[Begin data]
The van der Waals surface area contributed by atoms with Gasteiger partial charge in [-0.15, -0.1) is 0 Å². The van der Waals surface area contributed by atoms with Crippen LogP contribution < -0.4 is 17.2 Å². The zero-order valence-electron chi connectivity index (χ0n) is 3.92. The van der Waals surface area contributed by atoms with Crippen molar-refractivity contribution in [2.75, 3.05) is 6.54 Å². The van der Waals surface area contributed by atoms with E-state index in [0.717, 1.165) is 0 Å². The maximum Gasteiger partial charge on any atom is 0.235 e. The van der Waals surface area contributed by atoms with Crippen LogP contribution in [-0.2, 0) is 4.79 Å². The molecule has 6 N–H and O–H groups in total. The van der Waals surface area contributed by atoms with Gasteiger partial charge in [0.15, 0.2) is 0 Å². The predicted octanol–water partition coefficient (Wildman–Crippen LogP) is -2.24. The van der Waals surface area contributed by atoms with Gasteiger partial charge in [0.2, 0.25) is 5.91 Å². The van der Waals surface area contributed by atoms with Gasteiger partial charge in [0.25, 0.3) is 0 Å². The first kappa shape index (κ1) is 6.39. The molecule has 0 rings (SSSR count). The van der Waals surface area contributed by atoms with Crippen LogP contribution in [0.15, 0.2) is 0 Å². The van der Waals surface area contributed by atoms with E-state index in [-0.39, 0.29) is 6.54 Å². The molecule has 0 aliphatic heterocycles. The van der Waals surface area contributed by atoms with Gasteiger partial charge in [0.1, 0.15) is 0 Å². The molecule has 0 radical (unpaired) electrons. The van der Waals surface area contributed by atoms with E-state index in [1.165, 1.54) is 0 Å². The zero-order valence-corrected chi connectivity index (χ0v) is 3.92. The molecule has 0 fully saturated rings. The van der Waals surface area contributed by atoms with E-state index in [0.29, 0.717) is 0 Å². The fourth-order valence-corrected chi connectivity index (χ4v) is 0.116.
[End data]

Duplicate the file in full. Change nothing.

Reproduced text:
The van der Waals surface area contributed by atoms with Gasteiger partial charge in [-0.15, -0.1) is 0 Å². The van der Waals surface area contributed by atoms with Crippen LogP contribution < -0.4 is 17.2 Å². The zero-order valence-electron chi connectivity index (χ0n) is 3.92. The van der Waals surface area contributed by atoms with Crippen molar-refractivity contribution in [2.75, 3.05) is 6.54 Å². The van der Waals surface area contributed by atoms with E-state index in [0.717, 1.165) is 0 Å². The maximum Gasteiger partial charge on any atom is 0.235 e. The van der Waals surface area contributed by atoms with Crippen LogP contribution in [-0.2, 0) is 4.79 Å². The molecule has 6 N–H and O–H groups in total. The van der Waals surface area contributed by atoms with Gasteiger partial charge in [0.15, 0.2) is 0 Å². The predicted octanol–water partition coefficient (Wildman–Crippen LogP) is -2.24. The van der Waals surface area contributed by atoms with Gasteiger partial charge in [0.2, 0.25) is 5.91 Å². The van der Waals surface area contributed by atoms with Gasteiger partial charge in [0.25, 0.3) is 0 Å². The first kappa shape index (κ1) is 6.39. The molecule has 0 rings (SSSR count). The van der Waals surface area contributed by atoms with Crippen LogP contribution in [0.15, 0.2) is 0 Å². The van der Waals surface area contributed by atoms with E-state index in [-0.39, 0.29) is 6.54 Å². The molecule has 0 aliphatic heterocycles. The van der Waals surface area contributed by atoms with Gasteiger partial charge in [0.1, 0.15) is 0 Å². The molecule has 0 radical (unpaired) electrons. The van der Waals surface area contributed by atoms with E-state index in [1.165, 1.54) is 0 Å². The zero-order valence-corrected chi connectivity index (χ0v) is 3.92. The molecule has 0 fully saturated rings. The van der Waals surface area contributed by atoms with E-state index in [0.29, 0.717) is 0 Å². The fourth-order valence-corrected chi connectivity index (χ4v) is 0.116.